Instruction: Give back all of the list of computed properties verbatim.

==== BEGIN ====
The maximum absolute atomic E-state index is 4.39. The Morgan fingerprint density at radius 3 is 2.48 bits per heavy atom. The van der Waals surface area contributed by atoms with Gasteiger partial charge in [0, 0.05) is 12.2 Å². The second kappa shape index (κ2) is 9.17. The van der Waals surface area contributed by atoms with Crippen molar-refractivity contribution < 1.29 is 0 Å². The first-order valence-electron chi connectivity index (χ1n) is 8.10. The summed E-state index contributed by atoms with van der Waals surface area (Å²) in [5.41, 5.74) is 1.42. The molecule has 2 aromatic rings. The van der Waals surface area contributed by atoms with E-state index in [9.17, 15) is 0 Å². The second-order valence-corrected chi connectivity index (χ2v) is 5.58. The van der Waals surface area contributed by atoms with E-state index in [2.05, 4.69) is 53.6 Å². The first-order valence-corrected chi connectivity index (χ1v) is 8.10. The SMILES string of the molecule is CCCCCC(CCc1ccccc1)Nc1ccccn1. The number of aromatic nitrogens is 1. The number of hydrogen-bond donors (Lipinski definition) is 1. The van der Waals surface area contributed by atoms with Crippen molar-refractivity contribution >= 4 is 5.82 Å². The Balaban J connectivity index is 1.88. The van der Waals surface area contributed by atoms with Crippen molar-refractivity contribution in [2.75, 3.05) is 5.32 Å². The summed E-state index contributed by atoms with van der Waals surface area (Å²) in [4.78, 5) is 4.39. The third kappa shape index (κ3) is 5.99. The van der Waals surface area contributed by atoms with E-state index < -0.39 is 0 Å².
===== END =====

The maximum absolute atomic E-state index is 4.39. The Morgan fingerprint density at radius 3 is 2.48 bits per heavy atom. The van der Waals surface area contributed by atoms with Gasteiger partial charge in [0, 0.05) is 12.2 Å². The second kappa shape index (κ2) is 9.17. The van der Waals surface area contributed by atoms with Crippen molar-refractivity contribution < 1.29 is 0 Å². The first-order valence-electron chi connectivity index (χ1n) is 8.10. The summed E-state index contributed by atoms with van der Waals surface area (Å²) in [5.41, 5.74) is 1.42. The molecule has 2 aromatic rings. The van der Waals surface area contributed by atoms with E-state index in [9.17, 15) is 0 Å². The second-order valence-corrected chi connectivity index (χ2v) is 5.58. The van der Waals surface area contributed by atoms with E-state index in [2.05, 4.69) is 53.6 Å². The first-order valence-corrected chi connectivity index (χ1v) is 8.10. The SMILES string of the molecule is CCCCCC(CCc1ccccc1)Nc1ccccn1. The number of aromatic nitrogens is 1. The number of hydrogen-bond donors (Lipinski definition) is 1. The van der Waals surface area contributed by atoms with Crippen molar-refractivity contribution >= 4 is 5.82 Å². The Balaban J connectivity index is 1.88. The van der Waals surface area contributed by atoms with Crippen molar-refractivity contribution in [2.75, 3.05) is 5.32 Å². The summed E-state index contributed by atoms with van der Waals surface area (Å²) in [4.78, 5) is 4.39. The third kappa shape index (κ3) is 5.99. The van der Waals surface area contributed by atoms with E-state index < -0.39 is 0 Å².